One of the most common running-related questions I get is “What running sneakers should I buy?”. The internet is loaded with recommendations for all types of runners, and you’ll find a lot of conflicting advice.
The Research Behind The Best Running Sneakers
Before I give you my answer to the best running sneakers for you, I’ll give you a little insight into some of the research that helped me come up with my recommendation. This will just touch the surface of the research that is out there. If you are interested, there is plenty of it online for you to read through.
Most of the recommendations you find on the internet will have you pick a running sneaker based on your arch height. This typically includes choosing from a motion control shoe, stability shoe, or a cushioned shoe. A meta-analysis of three studies of military personnel was performed to research if running shoes prescribed based on foot type (in this case arch height) had an influence on injury risk.1 The experimental group was given shoes based on their foot type. They found that wearing running shoes prescribed based on arch height had little influence on injury risks.1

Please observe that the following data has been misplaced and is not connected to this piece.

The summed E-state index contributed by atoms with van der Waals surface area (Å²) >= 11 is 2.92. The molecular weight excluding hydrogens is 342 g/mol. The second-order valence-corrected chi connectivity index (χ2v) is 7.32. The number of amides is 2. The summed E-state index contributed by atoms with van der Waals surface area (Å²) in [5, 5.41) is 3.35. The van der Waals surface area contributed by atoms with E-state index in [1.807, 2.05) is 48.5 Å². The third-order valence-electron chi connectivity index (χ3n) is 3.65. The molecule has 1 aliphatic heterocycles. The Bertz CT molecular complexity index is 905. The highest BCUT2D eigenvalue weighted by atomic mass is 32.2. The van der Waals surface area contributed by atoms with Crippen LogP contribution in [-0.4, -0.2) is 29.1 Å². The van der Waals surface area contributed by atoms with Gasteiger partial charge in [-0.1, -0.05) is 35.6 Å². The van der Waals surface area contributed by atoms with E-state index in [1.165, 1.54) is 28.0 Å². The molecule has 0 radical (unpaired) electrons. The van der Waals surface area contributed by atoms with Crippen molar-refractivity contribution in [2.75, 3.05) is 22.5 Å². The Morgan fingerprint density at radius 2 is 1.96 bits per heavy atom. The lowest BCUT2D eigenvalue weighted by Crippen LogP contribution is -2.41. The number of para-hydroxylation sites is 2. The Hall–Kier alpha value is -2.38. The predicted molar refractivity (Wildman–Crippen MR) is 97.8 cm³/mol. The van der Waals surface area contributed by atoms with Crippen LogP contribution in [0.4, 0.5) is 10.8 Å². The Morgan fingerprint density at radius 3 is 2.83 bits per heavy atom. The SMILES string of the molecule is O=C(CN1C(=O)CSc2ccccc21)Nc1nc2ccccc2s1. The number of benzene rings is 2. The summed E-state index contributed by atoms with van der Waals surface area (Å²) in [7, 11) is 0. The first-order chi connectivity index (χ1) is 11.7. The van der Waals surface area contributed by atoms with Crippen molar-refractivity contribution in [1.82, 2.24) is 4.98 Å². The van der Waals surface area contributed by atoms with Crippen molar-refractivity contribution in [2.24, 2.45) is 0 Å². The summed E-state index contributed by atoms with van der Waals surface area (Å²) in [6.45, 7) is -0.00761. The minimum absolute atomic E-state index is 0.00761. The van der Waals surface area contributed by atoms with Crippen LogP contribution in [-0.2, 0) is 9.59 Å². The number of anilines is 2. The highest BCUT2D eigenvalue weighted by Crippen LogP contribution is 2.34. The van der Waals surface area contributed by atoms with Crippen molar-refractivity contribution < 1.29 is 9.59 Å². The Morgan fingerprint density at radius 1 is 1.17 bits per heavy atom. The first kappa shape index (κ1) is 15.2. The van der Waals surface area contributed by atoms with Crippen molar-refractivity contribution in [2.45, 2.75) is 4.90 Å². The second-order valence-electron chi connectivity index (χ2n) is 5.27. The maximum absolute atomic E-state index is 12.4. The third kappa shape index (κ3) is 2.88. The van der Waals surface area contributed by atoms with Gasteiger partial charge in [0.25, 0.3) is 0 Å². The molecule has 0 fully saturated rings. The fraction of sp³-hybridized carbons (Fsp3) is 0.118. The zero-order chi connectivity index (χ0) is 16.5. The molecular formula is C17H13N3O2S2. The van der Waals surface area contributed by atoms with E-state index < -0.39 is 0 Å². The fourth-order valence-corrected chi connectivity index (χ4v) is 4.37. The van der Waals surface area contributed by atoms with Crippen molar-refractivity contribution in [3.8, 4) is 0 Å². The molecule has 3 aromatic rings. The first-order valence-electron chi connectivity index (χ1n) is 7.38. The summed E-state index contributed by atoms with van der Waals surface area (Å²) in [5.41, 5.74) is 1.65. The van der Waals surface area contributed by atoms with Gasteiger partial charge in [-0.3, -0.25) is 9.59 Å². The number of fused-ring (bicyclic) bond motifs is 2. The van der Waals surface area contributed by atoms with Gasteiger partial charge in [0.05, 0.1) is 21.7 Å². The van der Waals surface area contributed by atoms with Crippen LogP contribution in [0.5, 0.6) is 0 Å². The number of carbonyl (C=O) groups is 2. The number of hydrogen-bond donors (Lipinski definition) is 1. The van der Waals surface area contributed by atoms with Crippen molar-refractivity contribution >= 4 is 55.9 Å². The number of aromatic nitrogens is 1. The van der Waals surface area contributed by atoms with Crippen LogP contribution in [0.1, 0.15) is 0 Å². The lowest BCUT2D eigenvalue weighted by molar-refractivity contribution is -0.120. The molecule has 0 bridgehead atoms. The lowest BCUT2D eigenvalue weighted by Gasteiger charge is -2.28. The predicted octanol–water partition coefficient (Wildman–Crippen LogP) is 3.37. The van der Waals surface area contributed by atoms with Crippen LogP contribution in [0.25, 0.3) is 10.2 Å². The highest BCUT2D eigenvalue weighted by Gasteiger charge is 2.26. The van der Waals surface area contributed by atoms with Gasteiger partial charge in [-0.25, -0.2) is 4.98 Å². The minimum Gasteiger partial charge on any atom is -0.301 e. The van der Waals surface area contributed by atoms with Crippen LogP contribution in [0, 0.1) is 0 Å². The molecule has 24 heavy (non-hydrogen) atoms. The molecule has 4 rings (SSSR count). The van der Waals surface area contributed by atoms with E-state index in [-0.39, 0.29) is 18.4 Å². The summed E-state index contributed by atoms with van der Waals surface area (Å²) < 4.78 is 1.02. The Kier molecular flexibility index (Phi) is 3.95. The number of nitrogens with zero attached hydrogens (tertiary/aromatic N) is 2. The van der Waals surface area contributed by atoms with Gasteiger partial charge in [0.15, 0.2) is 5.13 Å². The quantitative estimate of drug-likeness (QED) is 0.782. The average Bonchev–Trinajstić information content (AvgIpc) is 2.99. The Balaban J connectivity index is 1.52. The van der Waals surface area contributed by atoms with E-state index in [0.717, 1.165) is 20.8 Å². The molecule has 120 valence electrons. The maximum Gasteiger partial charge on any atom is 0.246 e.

How do I choose what shoe to get if it’s not only based on my foot type?
The simple answer is to choose your running sneaker based on comfort. Studies have found that running shoes deemed comfortable by the user are associated with decreased frequency of lower extremity-related injuries.2,3 Another study found that more comfortable shoes are associated with less oxygen consumption and improvement in running economy.4
To keep this post short, not all evidence on running shoes was presented in this post. My recommendation for runners is to go with a shoe that feels comfortable for you. What might be “perfect” for your foot type, may not actually be what feels most comfortable, and that is okay, choose what feels best to you.
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- Knapik JJ, Trone DW, Tchandja J, Jones BH. Injury-Reduction Effectiveness of Prescribing Running Shoes on the Basis of Foot Arch Height: Summary of Military Investigations. Journal of Orthopaedic & Sports Physical Therapy. 2014;44(10):805-812. doi:10.2519/jospt.2014.5342.
- Nigg B, Baltich J, Hoerzer S, et al Running shoes and running injuries: myth busting and a proposal for two new paradigms: ‘preferred movement path’ and ‘comfort filter’ British Journal of Sports Medicine 2015;49:1290-1294.
- MÜNDERMANN, ANNE; STEFANYSHYN, DARREN J.; NIGG, BENNO M. Relationship between footwear comfort of shoe inserts and anthropometric and sensory factors, Medicine and Science in Sports and Exercise: November 2001 – Volume 33 – Issue 11 – p 1939-1945.
- Geng Luo, Pro Stergiou, Jay Worobets, Benno Nigg & Darren Stefanyshyn (2009) Improved footwear comfort reduces oxygen consumption during running, Footwear Science, 1:1, 25-29, DOI: 10.1080/19424280902993001